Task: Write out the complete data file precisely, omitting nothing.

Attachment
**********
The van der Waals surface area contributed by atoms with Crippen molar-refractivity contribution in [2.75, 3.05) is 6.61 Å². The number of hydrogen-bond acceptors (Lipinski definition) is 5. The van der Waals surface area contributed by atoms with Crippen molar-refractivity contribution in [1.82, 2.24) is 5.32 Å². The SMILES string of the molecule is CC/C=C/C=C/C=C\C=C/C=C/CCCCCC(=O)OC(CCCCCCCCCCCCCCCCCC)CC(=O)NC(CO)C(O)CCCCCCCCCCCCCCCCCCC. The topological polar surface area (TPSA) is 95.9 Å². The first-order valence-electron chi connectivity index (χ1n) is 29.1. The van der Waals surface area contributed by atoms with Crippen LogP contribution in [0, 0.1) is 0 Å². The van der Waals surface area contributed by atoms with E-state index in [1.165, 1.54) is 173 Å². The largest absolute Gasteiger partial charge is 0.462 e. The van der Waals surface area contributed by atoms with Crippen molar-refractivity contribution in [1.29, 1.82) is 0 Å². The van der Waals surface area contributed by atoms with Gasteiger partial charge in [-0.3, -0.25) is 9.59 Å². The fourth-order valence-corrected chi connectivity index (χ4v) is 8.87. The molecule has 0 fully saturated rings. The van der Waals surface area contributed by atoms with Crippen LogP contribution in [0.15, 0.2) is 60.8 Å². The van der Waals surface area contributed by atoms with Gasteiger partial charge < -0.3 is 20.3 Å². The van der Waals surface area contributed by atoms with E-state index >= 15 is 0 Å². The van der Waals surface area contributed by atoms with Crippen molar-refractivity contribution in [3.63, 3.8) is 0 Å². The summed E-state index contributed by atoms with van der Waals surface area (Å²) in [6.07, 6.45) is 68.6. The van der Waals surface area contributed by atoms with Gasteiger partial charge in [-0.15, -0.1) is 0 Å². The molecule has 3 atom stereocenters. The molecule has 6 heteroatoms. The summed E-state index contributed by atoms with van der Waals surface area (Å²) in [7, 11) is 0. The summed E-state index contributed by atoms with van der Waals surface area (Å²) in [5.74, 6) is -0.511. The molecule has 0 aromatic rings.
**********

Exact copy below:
The van der Waals surface area contributed by atoms with Crippen molar-refractivity contribution in [2.75, 3.05) is 6.61 Å². The number of hydrogen-bond acceptors (Lipinski definition) is 5. The van der Waals surface area contributed by atoms with Crippen molar-refractivity contribution in [1.82, 2.24) is 5.32 Å². The SMILES string of the molecule is CC/C=C/C=C/C=C\C=C/C=C/CCCCCC(=O)OC(CCCCCCCCCCCCCCCCCC)CC(=O)NC(CO)C(O)CCCCCCCCCCCCCCCCCCC. The topological polar surface area (TPSA) is 95.9 Å². The first-order valence-electron chi connectivity index (χ1n) is 29.1. The van der Waals surface area contributed by atoms with Crippen LogP contribution in [0, 0.1) is 0 Å². The van der Waals surface area contributed by atoms with E-state index in [1.165, 1.54) is 173 Å². The largest absolute Gasteiger partial charge is 0.462 e. The van der Waals surface area contributed by atoms with Crippen molar-refractivity contribution in [1.29, 1.82) is 0 Å². The van der Waals surface area contributed by atoms with Gasteiger partial charge in [-0.3, -0.25) is 9.59 Å². The fourth-order valence-corrected chi connectivity index (χ4v) is 8.87. The molecule has 0 fully saturated rings. The van der Waals surface area contributed by atoms with Crippen LogP contribution in [0.15, 0.2) is 60.8 Å². The van der Waals surface area contributed by atoms with Gasteiger partial charge < -0.3 is 20.3 Å². The van der Waals surface area contributed by atoms with E-state index >= 15 is 0 Å². The van der Waals surface area contributed by atoms with Crippen molar-refractivity contribution in [3.63, 3.8) is 0 Å². The summed E-state index contributed by atoms with van der Waals surface area (Å²) in [6.07, 6.45) is 68.6. The van der Waals surface area contributed by atoms with Gasteiger partial charge in [-0.15, -0.1) is 0 Å². The molecule has 3 atom stereocenters. The molecule has 6 heteroatoms. The summed E-state index contributed by atoms with van der Waals surface area (Å²) in [7, 11) is 0. The summed E-state index contributed by atoms with van der Waals surface area (Å²) in [5.74, 6) is -0.511. The molecule has 0 aromatic rings.